One of Rob Cross or Michael Smith is about to become the ninth player to win the PDC World Matchplay.

Larry Butler, Phil Taylor, Peter Evison, Rod Harrington, Colin Lloyd, James Wade, Michael van Gerwen and Gary Anderson have lifted the trophy before. We know for sure that the World Matchplay will change hands four times in a row for the first time. But will Rob Cross add a title to his World Championship crown? Or is this finally the big moment for Michael Smith?

Rob Cross

Tournament average: 99.19

Tournament doubles success rate: 43.90%

Rob Cross could be about to prove how ridiculous the ‘one hit wonder’ label given to him by his critics is.

The 2018 world champion has been the runner-up at the Premier League Darts, European Championship and UK Open. It was the latter of those three lost finals that hurt the most. Badly fatigued after a long weekend, the hero of Hastings suffered his own 1066 moment; Nathan Aspinall profited from it.

Lessons were learned, and Cross has worked hard to become the player who has lit up the World Matchplay. Chris Dobey and Krzysztof Ratajski, two players of genuine class, had no answer to Voltage’s barrage.

Stephen Bunting came oh-so-close, but again Cross prevailed. Then came Daryl Gurney, and the semi-final that would’ve ended most players’ chances for good. But not for Cross.

An all-time great comeback showed the sort of grit that Cross couldn’t muster back in Minehead. All the signs point to someone who is in top shape, both physically and mentally. He’s the favourite, and has been since Michael van Gerwen went tumbling out. Can anyone stop Cross now?

There’s one man who hopes he can.

Pieter Verbeek/PV-Darts

Photo: Pieter Verbeek/PV-Darts

Michael Smith

Tournament average: 98.17

Tournament doubles success rate: 41.35%

Michael Smith has about 150,002 reasons to make sure he comes out on top on Sunday. For one, there’s a record World Matchplay winner’s pot of £150,000. The Phil Taylor Trophy – and a place in the history books – is another motivator. And for Smith, this represents an opportunity to shake off an unfortunate tag.

For too long, the St Helens thrower has been the bridesmaid, and not the bride. He is blessed with remarkable talent and a smooth-as-silk throwing style, but has come unraveled at many a key moment.

During the World Matchplay this year, Smith has shown no sign of relenting. Jamie Hughes and Max Hopp threatened, but were dealt with. Then sustained bursts of excellence made sure that Mervyn King and Glen Durrant saw their chances snuffed out ruthlessly.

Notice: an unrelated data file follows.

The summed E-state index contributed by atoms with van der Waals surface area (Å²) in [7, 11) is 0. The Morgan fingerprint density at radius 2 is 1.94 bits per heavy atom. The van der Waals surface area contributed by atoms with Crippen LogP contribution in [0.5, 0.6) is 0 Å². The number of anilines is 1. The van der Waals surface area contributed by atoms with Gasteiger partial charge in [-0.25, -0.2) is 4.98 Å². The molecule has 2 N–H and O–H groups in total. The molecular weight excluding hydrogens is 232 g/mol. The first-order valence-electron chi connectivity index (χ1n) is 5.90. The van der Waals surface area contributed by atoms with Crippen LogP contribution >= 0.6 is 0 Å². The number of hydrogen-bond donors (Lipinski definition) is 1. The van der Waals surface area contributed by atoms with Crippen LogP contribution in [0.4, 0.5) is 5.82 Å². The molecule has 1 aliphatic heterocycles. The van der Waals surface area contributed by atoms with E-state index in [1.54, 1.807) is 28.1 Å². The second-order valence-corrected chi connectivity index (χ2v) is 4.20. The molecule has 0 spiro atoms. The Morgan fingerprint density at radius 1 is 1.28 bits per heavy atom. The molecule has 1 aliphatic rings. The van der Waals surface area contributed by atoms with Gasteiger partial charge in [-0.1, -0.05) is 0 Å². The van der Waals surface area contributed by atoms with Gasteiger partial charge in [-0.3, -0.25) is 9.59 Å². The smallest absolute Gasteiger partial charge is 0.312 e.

If Smith can do to Cross what Gurney did on Saturday, he would have the title in the palm of his hand. The question then is whether he can do what the Northern Irishman couldn’t, and push himself over the finish line.

Almost seven months on from his World Championship bid ending at the final hurdle, perhaps this is the moment we say goodbye to perennial runner-up Michael Smith, and hello to bona fide major champion Michael Smith. Sunday could be a career-defining day.

Pieter Verbeek/PV-Darts

Photo: Pieter Verbeek/PV-Darts

A close call

Anyone who says that they’re 100 per cent sure who’s going to be holding the Phil Taylor Trophy come Sunday night is lying.

Both Cross and Smith have had their ups and downs. They’ve put in some stunning performances, and also shown weaknesses. And there is no doubt that both have the quality to win in style.

Their head-to-head record may offer some insight. From 15 competitive meetings, 12 have been won by Cross. Voltage beat the Bully Boy twice in the Premier League this year, also claiming superiority in the 2019 UK Open semi-finals. When the pair met at the World Championship in late 2017, Cross again came out on top.

That Ally Pally showdown was an absolute classic. What we’d give to see that again – and what Smith would give to reverse his fortunes.

Lawrence Lustig/PDC

Photo: Lawrence Lustig/PDC

Looking at the Futures

What does the PDC World Matchplay have in common with American Football? Apart from the plentiful supply of beer, of course. We’re looking a little beyond the darts to give betting enthusiasts a pointer at one of the hottest futures market in sports betting. Take a good look right here on College Football Futures. Betting at the time is good, but nailing a prediction months in advance is even more impressive. Anyone who backed Glen Durrant in January can attest to that one.

Click here for more information about the World Matchplay, including the prize money breakdown, schedule and format.

The Final

19:15 Rob Cross vs Michael Smith

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Author: Ed McCosh